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Analysis of management of non-invasive ventilation support in prehospital care for COPD patients and short-term outcome


Benefits of the use of NIV in emergency departments are well established. Training and available staff, and choice of respiratory machines are essential criteria for success.


We conducted an observational, descriptive, retrospective, single-center study in a 4-month period. COPD patients with respiratory failure who received prehospital NIV were included. We compared two groups: COPD patients with NIV, and COPD patients without NIV.


Forty-two patients were included, mean age 68.86 years (± 11.98), 57.14% smokers, 64.28% arterial hypertension, 100% longterm oxygenotherapy, 23.80% antibiotics in the 7 days before, 28.57% corticosteroids. A total of 88.09% had bronchospasm, 78.26% had struggle signs, 28.57% were unable to speak, 14.28% of patients were sweating. The mean respiratory rate was 30.5 cycles/minute (± 7.17), mean pulse rate was 105.76 (± 25.34). Nasal EtCO2 was 47.75 mmHg (± 16.53), pulse oxymetry in air was 85% (± 10.94), oxygen flow rate was 5.45 l/minute (± 2.42), temperature was 37.14°C (± 8.15). Twenty patients received NIV. A total of 61.90% were admitted to the emergency department, 35.71% to the ICU, and one patient was left at home. One patient received tracheal intubation in the hosting service. Mortality in the first month was 13.04%. A significant difference (P < 0.05) was found for: sweats (30%/0), respiratory rate (34 ± 8.23/27 ± 6.11), nasal EtCO2 (55.0 ± 24.4/40.50 ± 9.03), pulse oxymetry in air (80% ± 8.63/90% ± 13.25), pulse oxymetry with oxygen (89.4% ± 4.24/87.90% ± 2.55), β2-mimetic and anti-cholinergic nebulization (60% ± 0.5/90% ± 0.29), emergency room admission (35% ± 0.35/86% ± 0.48), ICU admission (60% ± 0.5/13% ± 0.35), arterial blood gases on arrival in the host service (PaCO2 76.6 ± 18.66/43.93 ± 11.78). No difference in mortality at 1 month (2/3).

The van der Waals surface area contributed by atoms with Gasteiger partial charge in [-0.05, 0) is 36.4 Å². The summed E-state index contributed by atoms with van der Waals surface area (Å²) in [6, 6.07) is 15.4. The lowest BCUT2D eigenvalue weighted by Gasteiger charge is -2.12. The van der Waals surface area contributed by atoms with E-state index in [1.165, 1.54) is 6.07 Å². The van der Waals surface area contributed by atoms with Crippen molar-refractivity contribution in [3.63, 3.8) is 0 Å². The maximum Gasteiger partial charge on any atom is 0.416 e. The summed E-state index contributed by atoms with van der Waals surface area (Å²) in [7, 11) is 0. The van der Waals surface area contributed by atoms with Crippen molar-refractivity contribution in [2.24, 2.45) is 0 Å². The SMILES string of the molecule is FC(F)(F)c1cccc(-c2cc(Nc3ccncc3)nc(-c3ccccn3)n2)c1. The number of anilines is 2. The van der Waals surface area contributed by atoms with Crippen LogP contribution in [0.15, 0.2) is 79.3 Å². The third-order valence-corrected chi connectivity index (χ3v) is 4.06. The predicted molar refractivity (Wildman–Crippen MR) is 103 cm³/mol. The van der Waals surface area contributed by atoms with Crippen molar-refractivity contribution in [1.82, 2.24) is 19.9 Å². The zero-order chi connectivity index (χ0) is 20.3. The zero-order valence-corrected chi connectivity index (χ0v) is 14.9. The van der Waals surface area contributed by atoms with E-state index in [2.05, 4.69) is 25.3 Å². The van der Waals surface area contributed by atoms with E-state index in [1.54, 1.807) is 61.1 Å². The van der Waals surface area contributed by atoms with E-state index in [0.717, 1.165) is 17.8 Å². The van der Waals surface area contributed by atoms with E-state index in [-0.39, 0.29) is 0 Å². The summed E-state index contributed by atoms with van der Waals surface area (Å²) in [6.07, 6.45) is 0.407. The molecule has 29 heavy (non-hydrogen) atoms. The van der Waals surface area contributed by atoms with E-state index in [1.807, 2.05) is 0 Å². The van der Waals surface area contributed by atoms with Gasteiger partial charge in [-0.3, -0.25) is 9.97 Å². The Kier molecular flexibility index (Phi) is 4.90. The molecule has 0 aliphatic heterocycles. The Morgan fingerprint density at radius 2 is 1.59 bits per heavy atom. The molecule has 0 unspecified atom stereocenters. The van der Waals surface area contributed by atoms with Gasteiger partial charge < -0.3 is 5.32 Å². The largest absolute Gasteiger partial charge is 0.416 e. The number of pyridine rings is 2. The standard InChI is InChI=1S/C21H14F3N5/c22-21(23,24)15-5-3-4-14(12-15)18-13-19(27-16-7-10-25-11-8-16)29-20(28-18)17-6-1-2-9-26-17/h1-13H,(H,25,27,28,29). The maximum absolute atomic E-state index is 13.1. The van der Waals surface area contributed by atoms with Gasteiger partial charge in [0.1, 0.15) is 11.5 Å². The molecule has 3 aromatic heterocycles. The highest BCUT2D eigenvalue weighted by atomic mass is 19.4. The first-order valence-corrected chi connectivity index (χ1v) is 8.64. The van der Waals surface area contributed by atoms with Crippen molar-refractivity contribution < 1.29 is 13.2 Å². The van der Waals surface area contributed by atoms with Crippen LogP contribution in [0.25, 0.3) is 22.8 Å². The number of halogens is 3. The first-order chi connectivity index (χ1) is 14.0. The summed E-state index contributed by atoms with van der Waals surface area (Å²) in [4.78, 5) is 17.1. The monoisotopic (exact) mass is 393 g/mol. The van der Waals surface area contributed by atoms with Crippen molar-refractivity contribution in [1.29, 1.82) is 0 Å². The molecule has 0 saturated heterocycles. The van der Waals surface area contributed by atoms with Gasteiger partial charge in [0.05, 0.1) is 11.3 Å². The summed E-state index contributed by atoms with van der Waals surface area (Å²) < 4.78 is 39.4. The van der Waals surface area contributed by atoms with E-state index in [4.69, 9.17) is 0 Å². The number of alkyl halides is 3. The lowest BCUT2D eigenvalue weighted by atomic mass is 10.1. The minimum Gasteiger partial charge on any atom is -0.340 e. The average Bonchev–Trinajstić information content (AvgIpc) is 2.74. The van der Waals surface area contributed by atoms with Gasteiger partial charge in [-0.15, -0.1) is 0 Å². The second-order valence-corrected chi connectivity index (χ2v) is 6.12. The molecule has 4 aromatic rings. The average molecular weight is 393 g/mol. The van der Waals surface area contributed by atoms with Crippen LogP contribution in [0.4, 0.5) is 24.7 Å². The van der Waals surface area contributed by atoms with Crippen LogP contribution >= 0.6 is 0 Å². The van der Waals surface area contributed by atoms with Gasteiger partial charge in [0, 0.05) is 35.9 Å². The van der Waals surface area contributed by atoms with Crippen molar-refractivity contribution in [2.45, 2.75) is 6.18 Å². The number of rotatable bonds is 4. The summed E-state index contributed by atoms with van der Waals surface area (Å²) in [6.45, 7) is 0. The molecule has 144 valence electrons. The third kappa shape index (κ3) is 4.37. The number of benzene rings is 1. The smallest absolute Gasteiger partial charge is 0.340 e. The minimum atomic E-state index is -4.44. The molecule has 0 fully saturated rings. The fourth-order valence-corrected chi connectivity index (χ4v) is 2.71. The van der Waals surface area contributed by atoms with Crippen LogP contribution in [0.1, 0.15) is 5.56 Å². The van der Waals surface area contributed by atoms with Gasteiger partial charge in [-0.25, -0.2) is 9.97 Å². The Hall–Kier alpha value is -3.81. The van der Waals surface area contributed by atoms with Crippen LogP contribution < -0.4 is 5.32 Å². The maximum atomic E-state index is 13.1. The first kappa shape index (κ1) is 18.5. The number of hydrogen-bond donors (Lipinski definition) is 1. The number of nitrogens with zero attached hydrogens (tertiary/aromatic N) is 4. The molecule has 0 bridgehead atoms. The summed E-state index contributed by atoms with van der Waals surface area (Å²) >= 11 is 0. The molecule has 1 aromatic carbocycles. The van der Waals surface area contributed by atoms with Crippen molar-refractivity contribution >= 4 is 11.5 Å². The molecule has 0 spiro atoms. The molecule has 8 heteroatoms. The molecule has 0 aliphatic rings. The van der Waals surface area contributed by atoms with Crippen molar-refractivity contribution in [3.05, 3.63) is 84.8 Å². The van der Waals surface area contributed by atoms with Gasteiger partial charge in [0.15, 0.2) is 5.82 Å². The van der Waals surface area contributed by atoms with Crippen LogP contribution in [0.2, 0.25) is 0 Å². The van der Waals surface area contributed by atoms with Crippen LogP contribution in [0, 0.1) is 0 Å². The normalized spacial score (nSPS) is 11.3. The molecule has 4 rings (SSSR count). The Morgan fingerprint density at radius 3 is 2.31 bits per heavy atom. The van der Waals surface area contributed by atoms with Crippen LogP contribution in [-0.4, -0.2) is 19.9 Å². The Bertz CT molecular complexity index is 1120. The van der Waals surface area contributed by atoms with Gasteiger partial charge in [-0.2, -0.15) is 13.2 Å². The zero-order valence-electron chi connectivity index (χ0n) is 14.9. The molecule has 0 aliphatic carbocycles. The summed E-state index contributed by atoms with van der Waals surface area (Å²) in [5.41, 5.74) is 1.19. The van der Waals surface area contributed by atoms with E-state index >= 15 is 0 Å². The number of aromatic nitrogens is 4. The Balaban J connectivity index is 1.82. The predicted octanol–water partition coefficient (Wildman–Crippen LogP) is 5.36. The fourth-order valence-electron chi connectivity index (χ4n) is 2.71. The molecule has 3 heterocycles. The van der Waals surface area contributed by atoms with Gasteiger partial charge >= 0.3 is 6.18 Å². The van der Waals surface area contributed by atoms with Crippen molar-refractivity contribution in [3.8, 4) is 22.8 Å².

Non-invasive ventilation has improved the management and prognosis of COPD patients admitted to the emergency room. Very few studies concern the prehospital management. NIV seems to show an effect on prehospital care, especially in patients with signs of severity, hypercapnia, and without fever. Oxygenation and hypercapnia seem to be improved. Also fewer patients are admitted to the ICU. Bronchospasm does not seem to be an obstacle.


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Cuny, J., Campagne, G., Gosselin, P. et al. Analysis of management of non-invasive ventilation support in prehospital care for COPD patients and short-term outcome. Crit Care 17 (Suppl 2), P144 (2013).

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